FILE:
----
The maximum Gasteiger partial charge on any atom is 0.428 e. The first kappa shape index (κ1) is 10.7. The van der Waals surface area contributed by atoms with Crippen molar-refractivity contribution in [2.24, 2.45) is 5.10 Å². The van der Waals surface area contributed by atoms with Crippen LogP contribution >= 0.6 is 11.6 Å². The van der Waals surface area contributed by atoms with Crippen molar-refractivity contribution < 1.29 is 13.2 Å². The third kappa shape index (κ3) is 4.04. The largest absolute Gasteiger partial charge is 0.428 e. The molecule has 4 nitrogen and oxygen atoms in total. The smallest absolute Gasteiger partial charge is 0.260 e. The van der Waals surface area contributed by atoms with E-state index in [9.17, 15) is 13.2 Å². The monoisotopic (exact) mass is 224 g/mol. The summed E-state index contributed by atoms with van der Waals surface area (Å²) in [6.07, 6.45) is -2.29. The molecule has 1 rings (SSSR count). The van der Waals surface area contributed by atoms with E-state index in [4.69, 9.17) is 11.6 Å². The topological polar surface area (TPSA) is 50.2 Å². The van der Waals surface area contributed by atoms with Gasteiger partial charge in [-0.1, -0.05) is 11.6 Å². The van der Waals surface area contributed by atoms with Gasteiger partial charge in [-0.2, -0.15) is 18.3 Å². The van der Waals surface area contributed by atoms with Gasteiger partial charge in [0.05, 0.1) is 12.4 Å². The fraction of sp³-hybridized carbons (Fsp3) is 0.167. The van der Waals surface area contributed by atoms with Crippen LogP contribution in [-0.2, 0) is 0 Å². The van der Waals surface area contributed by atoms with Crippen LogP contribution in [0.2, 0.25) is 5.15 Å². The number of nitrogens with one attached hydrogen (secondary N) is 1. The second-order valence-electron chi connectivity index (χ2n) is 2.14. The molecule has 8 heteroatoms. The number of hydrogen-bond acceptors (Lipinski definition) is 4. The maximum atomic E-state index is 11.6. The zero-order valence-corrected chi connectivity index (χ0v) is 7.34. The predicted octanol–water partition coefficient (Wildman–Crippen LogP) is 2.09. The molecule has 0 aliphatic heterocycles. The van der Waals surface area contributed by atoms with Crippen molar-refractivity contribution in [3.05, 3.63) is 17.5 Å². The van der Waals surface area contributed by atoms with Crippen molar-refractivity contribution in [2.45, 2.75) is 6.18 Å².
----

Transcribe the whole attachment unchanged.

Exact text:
The maximum Gasteiger partial charge on any atom is 0.428 e. The first kappa shape index (κ1) is 10.7. The van der Waals surface area contributed by atoms with Crippen molar-refractivity contribution in [2.24, 2.45) is 5.10 Å². The van der Waals surface area contributed by atoms with Crippen LogP contribution >= 0.6 is 11.6 Å². The van der Waals surface area contributed by atoms with Crippen molar-refractivity contribution < 1.29 is 13.2 Å². The third kappa shape index (κ3) is 4.04. The largest absolute Gasteiger partial charge is 0.428 e. The molecule has 4 nitrogen and oxygen atoms in total. The smallest absolute Gasteiger partial charge is 0.260 e. The van der Waals surface area contributed by atoms with E-state index in [9.17, 15) is 13.2 Å². The monoisotopic (exact) mass is 224 g/mol. The summed E-state index contributed by atoms with van der Waals surface area (Å²) in [6.07, 6.45) is -2.29. The molecule has 1 rings (SSSR count). The van der Waals surface area contributed by atoms with E-state index in [4.69, 9.17) is 11.6 Å². The topological polar surface area (TPSA) is 50.2 Å². The van der Waals surface area contributed by atoms with Gasteiger partial charge in [-0.1, -0.05) is 11.6 Å². The van der Waals surface area contributed by atoms with Gasteiger partial charge in [-0.2, -0.15) is 18.3 Å². The van der Waals surface area contributed by atoms with Gasteiger partial charge in [0.05, 0.1) is 12.4 Å². The fraction of sp³-hybridized carbons (Fsp3) is 0.167. The van der Waals surface area contributed by atoms with Crippen LogP contribution in [-0.2, 0) is 0 Å². The van der Waals surface area contributed by atoms with Crippen LogP contribution in [0.2, 0.25) is 5.15 Å². The number of nitrogens with one attached hydrogen (secondary N) is 1. The second-order valence-electron chi connectivity index (χ2n) is 2.14. The molecule has 8 heteroatoms. The number of hydrogen-bond acceptors (Lipinski definition) is 4. The maximum atomic E-state index is 11.6. The zero-order valence-corrected chi connectivity index (χ0v) is 7.34. The predicted octanol–water partition coefficient (Wildman–Crippen LogP) is 2.09. The molecule has 0 aliphatic heterocycles. The van der Waals surface area contributed by atoms with Crippen molar-refractivity contribution in [3.05, 3.63) is 17.5 Å². The van der Waals surface area contributed by atoms with Crippen molar-refractivity contribution in [2.45, 2.75) is 6.18 Å².